Weddel & Co BV v Commission
|Weddel & Co BV v Commission|
|Court||European Court of Justice|
|Free movement of goods|
Weddel & CO BV claimed that a Commission official should be allowed to give evidence before a national court concerning licences to import beef from the US and Canada. Weddel & CO BV had claimed an action for annulment of Regulation No 2806/87, which restricted the amount of beef it could import, and asked a Commission official give evidence that he had assured a Dutch authority that no ceiling would be imposed. The Commission denied the official authority to give evidence, alleging it could do this under the Staff Regulations, articles 17 to 19, on the ground that the same facts were pending in another case, Weddel v Commission. The Commission argued that the Staff Regulations article 17 prohibited officials disclosing confidential information obtained from third parties or disclosing to unauthorised persons any document or information not already made public.
The Court of Justice held that the Commission official could be required to give evidence in the national court.
|“||20 This restrictive interpretation does not follow from the wording of the said Article 19 of the Staff Regulations. On the contrary, the wording of that provision in its various language versions shows that where an official, as in the present case, is called to give evidence before a national court on the subject of information allegedly disclosed to third parties by him in his official capacity, he must obtain prior permission for this from his institution, and no distinction is to be made in this respect between information covered and information not covered by his duty of discretion.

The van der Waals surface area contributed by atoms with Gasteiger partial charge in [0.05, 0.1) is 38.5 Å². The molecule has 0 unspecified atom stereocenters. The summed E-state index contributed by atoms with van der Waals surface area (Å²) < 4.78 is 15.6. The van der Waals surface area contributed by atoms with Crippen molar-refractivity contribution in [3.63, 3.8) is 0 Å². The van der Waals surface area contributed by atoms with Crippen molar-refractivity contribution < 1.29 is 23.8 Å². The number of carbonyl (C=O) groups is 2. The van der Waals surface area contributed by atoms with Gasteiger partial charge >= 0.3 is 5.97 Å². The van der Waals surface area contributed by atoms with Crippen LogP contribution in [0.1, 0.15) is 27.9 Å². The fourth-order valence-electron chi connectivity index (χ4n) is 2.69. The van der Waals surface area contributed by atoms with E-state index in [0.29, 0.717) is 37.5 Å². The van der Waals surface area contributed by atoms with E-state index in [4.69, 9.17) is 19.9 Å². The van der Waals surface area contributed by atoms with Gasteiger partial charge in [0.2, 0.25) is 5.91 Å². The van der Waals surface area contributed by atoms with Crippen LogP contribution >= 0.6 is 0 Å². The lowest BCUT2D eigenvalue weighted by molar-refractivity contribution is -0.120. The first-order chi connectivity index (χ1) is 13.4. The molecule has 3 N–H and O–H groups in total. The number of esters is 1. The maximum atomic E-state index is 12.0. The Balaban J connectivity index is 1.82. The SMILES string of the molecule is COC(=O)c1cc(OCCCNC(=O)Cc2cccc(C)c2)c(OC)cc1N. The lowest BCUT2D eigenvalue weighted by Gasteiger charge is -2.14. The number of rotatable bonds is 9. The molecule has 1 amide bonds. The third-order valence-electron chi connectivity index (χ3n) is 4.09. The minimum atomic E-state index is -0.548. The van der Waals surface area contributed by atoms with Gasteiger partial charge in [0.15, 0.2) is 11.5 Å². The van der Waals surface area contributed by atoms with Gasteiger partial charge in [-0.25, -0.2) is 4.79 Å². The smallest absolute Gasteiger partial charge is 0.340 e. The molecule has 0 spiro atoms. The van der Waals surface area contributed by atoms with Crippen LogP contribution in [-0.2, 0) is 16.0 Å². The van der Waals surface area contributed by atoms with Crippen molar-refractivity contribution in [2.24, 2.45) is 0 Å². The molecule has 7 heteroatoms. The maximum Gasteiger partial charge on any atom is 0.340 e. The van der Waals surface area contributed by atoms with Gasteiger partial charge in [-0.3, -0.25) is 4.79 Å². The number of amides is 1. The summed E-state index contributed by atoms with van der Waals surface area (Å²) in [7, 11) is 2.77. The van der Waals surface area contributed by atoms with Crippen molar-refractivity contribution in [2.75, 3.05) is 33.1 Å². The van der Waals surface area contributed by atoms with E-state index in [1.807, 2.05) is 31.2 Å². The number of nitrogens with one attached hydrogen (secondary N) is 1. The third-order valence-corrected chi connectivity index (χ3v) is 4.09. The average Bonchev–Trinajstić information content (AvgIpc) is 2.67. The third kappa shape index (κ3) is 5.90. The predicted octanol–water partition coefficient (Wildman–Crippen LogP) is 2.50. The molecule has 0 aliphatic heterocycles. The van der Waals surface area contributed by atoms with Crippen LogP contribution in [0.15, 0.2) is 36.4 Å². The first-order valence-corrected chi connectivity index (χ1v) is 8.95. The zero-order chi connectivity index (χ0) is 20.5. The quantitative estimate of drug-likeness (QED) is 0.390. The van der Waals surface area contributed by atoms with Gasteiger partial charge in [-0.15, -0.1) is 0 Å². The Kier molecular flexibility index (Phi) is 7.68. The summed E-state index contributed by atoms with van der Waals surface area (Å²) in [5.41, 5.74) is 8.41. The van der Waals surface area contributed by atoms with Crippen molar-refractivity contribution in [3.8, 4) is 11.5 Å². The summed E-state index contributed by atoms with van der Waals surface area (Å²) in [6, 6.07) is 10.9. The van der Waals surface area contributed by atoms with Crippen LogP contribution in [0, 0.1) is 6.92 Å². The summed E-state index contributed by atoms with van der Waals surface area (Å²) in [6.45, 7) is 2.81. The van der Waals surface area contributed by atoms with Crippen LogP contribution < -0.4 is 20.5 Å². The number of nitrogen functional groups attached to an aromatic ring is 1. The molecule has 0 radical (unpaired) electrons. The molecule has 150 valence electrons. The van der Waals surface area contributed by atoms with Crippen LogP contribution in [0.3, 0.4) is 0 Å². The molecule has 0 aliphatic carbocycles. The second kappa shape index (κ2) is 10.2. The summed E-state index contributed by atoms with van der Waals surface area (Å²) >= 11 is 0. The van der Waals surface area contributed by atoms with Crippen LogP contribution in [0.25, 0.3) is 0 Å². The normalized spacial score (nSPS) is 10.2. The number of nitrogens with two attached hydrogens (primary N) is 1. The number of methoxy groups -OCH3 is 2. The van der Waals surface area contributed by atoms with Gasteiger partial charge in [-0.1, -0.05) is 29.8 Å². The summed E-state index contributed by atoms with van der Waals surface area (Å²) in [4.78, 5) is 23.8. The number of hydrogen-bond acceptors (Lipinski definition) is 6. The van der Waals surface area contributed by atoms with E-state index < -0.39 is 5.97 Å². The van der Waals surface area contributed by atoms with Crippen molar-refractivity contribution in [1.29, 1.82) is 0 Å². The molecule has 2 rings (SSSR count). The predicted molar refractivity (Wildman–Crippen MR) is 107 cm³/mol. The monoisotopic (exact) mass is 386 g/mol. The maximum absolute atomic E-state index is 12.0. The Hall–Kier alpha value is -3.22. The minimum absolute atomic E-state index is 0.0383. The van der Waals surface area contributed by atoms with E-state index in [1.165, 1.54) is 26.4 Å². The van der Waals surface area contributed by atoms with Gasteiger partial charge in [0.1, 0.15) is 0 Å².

The alternative plea in law
21 In the event that Article 19 of the Staff Regulations is applicable, the applicant puts forward the alternative argument that the Commission has not demonstrated that the interests of the Community, within the meaning of that provision, require the official to be refused permission to give evidence. The applicant also argues that permission could not be refused, since the refusal to testify could have entailed criminal or similar consequences for the official in question.
22 On the first point, it should be noted that the Commission's only argument relating to the interests of the Community is the argument concerning the proper management of the common organization of markets.
23 It must be observed in this respect that the sole aim of the testimony sought was to ascertain whether the official had provided the Produktschap with a particular interpretation of Community rules on agriculture.
24 Such testimony, in the circumstances of the case, is not liable to affect the relations which the Commission's services must have with national administrations, and is consequently not liable to compromise the proper management of the common organization of markets.
25 The Commission was therefore wrong in considering that the interests of the Community prevented permission being given to its official to give evidence, as sought by the applicant.